You may think spice can be found somewhere in your kitchen, but if you hear young folks talking about it, they probably aren’t discussing cinnamon. Chances are, they’re talking about synthetic marijuana, which comes marketed as “herbal smoking blends,” or “herbal incense.” The packets contain a mixture of plant matter that has been laced with chemicals that mimic some of the mind-altering reactions of cannabis.
We know from our relatives and training clients that many Native youth see spice as an easy way to get high, but the compounds have unpredictable effects. The packets are usually labeled “Not for human consumption,” and no words could be more true. Commonly reported side effects include anxiety, panic and vomiting, seizures and hallucinations. For some, the extreme paranoia can drive the user to suicidal thoughts. Worse, these products are still found in unregulated smoke shops, convenience stores and among various reservation vendors. In just two years, calls to poison control centers nationwide from people suffering from exposure to synthetic marijuana rose from a few hundred to nearly 3,000 in 2010. This year there have been over 5,000 emergency calls, a clear indication that the problem is increasing nationwide.
Steven Juneau, our Director of Training says, “We see the two main concerns as education and availability. As community members, we need to be aware of the dangers of these drugs. Conversely, officials need to ensure there is diligent regulation of stores and vendors who may introduce these substances into our communities.”
Indeed, alarmed communities have been turning to law enforcement for solutions but the problem of regulation turns out to be a sticky one, in Indian Country more than anywhere. In response to increasingly dire reports nationwide, the DEA moved to issue an emergency 12-month ban in February of this year. But the DEA only banned the six most commonly-fabricated compounds, creating a kind of whack-a-mole effect. With over 450 potential compounds to begin with, and accounting for the many analogs to the prohibited compounds that could banned as “substantially similar” under the vague terms of the Federal Analog Act, dozens of compounds remain legal. Drug manufacturers recognized this loophole a long time ago, so despite the disappearance of once-ubiquitous brands like K2 and Spice, new brands have popped up in their place.
On October 21, the DEA made a similar emergency proclamation banning the chemical compounds used to make “bath salts,” a mind-altering stimulant. Whether the ban will spawn a new batch of untested chemicals drugs remains to be seen. Retailers who carried this product are required to contact the DEA to find out about safe disposal of any remaining inventory.
By August 2011, 38 states have passed laws that have a much broader reach to prevent the trafficking and use of synthetic cannabis than the temporary DEA ban. Some states, like Colorado, use vague language to include as many synthetic cannabis products as possible but regardless of how the laws are written, they typically don’t have any impact in Indian Country, where only the DEA’s limited and tentative ban is in effect. As states step up enforcement, our communities may see even more synthetic marijuana products sold by reservation vendors.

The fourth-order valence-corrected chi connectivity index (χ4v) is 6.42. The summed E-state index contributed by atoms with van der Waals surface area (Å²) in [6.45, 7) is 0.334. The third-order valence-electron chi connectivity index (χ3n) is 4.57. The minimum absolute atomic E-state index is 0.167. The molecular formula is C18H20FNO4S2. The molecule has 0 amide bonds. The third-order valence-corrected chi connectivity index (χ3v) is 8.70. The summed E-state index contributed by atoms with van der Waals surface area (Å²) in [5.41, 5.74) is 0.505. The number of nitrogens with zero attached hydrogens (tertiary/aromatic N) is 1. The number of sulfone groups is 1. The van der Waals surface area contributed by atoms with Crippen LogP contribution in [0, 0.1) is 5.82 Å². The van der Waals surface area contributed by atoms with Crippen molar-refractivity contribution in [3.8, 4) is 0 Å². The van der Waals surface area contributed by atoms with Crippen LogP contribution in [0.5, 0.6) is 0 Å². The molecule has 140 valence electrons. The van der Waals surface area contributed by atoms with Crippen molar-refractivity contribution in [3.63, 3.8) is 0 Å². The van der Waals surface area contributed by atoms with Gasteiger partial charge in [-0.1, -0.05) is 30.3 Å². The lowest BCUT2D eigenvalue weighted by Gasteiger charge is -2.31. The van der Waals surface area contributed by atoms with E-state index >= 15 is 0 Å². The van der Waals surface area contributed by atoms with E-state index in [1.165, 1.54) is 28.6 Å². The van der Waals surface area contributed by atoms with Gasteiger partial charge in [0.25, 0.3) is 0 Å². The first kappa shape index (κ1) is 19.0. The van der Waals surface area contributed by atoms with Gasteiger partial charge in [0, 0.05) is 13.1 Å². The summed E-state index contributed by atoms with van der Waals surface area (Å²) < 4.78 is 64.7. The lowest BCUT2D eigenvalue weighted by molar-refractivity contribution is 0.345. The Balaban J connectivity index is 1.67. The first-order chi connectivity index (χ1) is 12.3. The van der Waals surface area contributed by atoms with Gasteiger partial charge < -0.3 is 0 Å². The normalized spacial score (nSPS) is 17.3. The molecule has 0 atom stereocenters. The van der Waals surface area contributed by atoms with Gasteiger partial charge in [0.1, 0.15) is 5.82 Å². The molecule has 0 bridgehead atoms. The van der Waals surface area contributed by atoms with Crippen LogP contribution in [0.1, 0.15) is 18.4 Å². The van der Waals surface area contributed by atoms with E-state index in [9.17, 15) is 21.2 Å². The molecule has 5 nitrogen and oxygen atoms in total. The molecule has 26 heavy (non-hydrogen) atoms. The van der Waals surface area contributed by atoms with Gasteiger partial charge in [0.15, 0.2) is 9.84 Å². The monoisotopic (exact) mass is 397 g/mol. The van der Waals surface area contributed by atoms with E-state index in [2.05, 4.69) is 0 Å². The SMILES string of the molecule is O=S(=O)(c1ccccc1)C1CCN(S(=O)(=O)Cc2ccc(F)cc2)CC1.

Having more synthetic cannabis available in Indian Country communities is bound to bring associated ills: intoxicated drivers, emergency room visits and jurisdictional nightmares for state and Tribal officials trying to sort out whose problem it is. So what can be done to prevent this new and potentially deadly drug threat?
Indian Country Training, a division of Lamar Associates, has long been an advocate of community policing, a topic that is emphasized in all our crime, drug, and gang prevention training. Community policing involves collaboration with service providers and the community to identify problems and apply appropriate resources and responses to address dangerous issues. It begins with understanding the impact or potential impact these substances may have in our communities and our quality of life. Next comes a local analysis of the drug’s availability, and the third step is collaborating with important stakeholders—parents, elders, service providers, and coalitions—to implement education and prevention.
Tribal leaders and criminal justice departments can identify outlets where these products are sold and notify the owners in writing of the potential legal issues they may face, both with Federal drug enforcement laws and with liability in the case of an overdose or death. Some communities have used grassroots initiatives to convince retailers to remove the products from their shelves. Tribal governments can also pass their own ordinances, ideally using effective state law and regulation as a template. We must all work with our youth to educate them about the dangers of mind-altering substances, and let all know we will not tolerate the introduction of these and other dangerous substances in our communities.
Walter Lamar, Blackfeet/Wichita, is a former FBI Special Agent, Deputy Director of BIA Law Enforcement and currently President of Lamar Associates. Lamar Associates Indian Country Training Division offers culturally appropriate training for Indian Country law enforcement and service professionals in both on-site and online courses. Visit their website, call 202.543.8181 or email firstname.lastname@example.org for more information.